‘My mother, God rest her soul. And two of my cousins,’ the old lady added. ‘Too many of my friends, also. You’d think if they can put a man on the moon they could cure this disease already. There has to be a way to stop it.’

The video cut to an American diner, where a woman of uncertain years dressed in a tight-fitting leopard-print top and jeans, a white apron tied around her waist, was serving coffee and plates of enormous cinnamon toast slices to her customers.

‘My sister’s husband survived it,’ she told the camera. ‘But I have plenty of friends who didn’t. It’s an evil disease and it respects nobody.’

A view of the San Francisco Bay flicked onto the screen, Nell appearing walking alongside the water with another woman who looked as if she could be her sister. ‘Here in America I’ve seen the great work cancer charities are doing to support cancer sufferers and their families, with counselling, respite care and help after a loved one has been lost. That’s why I’m proud to support Anna’s fundraiser at Hillford Hall tonight. I ask you to please consider giving generously and thanks for watching.’

The film ended and Nell smiled at the gathered guests. ‘We just wanted to show you all that cancer touches everyone, all over the world. This wonderful party tonight has been put together by our lovely friend Anna and I think you’ll agree she’s done a phenomenal job.’

The room erupted in warm applause, causing Anna’s cheeks to redden.

‘So please, enjoy the night, give what you can and thanks so much for being here.’

Anna embraced Nell when she rejoined them. ‘That was fantastic. Thank you.’

‘Hey, you guys should come visit soon,’ Max said. ‘You’d love it.’

‘I might just do that. So, how are you enjoying your stay?’

Nell smiled. ‘It’s so good to get away for a few days. We’ve been so busy lately and I missed home so much. It’s great to be back, catching up with old friends – and staying in a gorgeous stately home isn’t too bad, either.’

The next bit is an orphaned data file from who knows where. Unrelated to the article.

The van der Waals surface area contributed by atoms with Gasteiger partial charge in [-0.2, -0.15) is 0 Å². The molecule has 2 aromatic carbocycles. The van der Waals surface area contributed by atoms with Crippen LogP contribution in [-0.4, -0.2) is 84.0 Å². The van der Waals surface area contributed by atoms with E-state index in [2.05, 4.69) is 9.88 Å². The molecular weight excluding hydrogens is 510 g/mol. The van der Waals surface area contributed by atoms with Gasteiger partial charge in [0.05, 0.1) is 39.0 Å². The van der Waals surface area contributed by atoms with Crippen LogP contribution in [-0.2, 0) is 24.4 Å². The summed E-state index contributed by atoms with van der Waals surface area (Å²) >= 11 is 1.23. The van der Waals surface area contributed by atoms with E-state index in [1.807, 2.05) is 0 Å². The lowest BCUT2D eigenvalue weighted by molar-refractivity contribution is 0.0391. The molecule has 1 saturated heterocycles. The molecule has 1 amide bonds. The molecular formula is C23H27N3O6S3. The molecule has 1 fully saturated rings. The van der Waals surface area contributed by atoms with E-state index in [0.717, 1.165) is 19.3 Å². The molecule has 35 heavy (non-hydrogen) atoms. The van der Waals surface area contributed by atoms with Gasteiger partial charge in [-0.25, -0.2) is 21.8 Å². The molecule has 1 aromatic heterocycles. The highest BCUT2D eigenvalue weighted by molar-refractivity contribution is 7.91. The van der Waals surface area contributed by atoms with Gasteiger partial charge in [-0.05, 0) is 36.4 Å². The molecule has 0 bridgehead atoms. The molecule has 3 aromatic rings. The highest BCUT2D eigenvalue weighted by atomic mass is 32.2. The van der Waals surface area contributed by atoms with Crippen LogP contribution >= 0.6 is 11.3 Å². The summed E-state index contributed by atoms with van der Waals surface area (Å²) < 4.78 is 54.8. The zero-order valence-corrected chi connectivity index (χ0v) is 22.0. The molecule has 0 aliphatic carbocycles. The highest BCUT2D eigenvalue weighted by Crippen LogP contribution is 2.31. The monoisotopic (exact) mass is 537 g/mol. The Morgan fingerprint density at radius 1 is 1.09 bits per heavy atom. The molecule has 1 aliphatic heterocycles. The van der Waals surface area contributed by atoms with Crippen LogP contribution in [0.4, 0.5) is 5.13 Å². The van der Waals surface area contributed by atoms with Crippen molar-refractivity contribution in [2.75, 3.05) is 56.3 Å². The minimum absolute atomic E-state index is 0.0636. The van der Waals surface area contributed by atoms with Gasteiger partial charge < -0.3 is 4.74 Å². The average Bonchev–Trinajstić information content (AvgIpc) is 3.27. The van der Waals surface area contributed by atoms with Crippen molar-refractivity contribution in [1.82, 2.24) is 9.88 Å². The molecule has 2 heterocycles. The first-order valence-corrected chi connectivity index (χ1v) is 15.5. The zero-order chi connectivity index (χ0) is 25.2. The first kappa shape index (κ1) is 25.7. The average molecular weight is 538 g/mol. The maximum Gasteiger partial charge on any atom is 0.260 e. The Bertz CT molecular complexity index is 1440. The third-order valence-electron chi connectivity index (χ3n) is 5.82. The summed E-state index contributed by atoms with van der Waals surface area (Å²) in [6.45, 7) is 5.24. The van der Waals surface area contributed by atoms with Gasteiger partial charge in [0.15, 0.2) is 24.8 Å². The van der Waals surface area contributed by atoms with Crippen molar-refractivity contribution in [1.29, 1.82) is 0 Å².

‘She thinks she’s in Downton Abbey,’ Max said, wrapping his arms around Nell. ‘I reckon she’ll be installing a servant bell in our apartment when we get home.’

Nell beamed up at him. ‘We might need one, soon. Although I think we won’t be the ones shouting orders.’

Anna gasped as Nell patted her stomach. ‘No! You’re not…?’

Nell and Max giggled together.

Anna squealed and threw her arms around them both. ‘Oh wow! I’m so happy for you! When?’

‘Due April 5th,’ Max said, kissing Nell’s head. ‘It was a bit of a shock, but we’re getting used to the idea now.’

‘So this will be my last trip home for a while,’ Nell said. ‘But you have to come out and see us when little one’s here.’

‘I will! Definitely.’

Stories, Grandma Morwenna said, were everywhere, jumping out at you when you least expected them. Real life was more remarkable than anything you could dream up in the pages of a book. As Anna hugged her friends again she couldn’t help thinking her grandmother was right…

TO BE CONTINUED…

©Miranda Dickinson 2015 – All Rights Reserved

Who will be the next guests at ANNA BROWNE’S CHRISTMAS PARTY? Choose TWO from my sixth novel, I’ll Take New York:

  • Bea James
  • Jake Steinmann
  • Russ O’Docherty
  • Grandma Dot
  • Otis Greene
  • Jessica Steinmann

Comment below, or TWEET ME (using #WurdyParty), or comment on FACEBOOK by 8PM TONIGHT to register your vote! All will be revealed in PART FOUR, coming tomorrow…

One response to “Anna Browne’s Christmas Party – PART FOUR

  1. Jake and Grandma Dot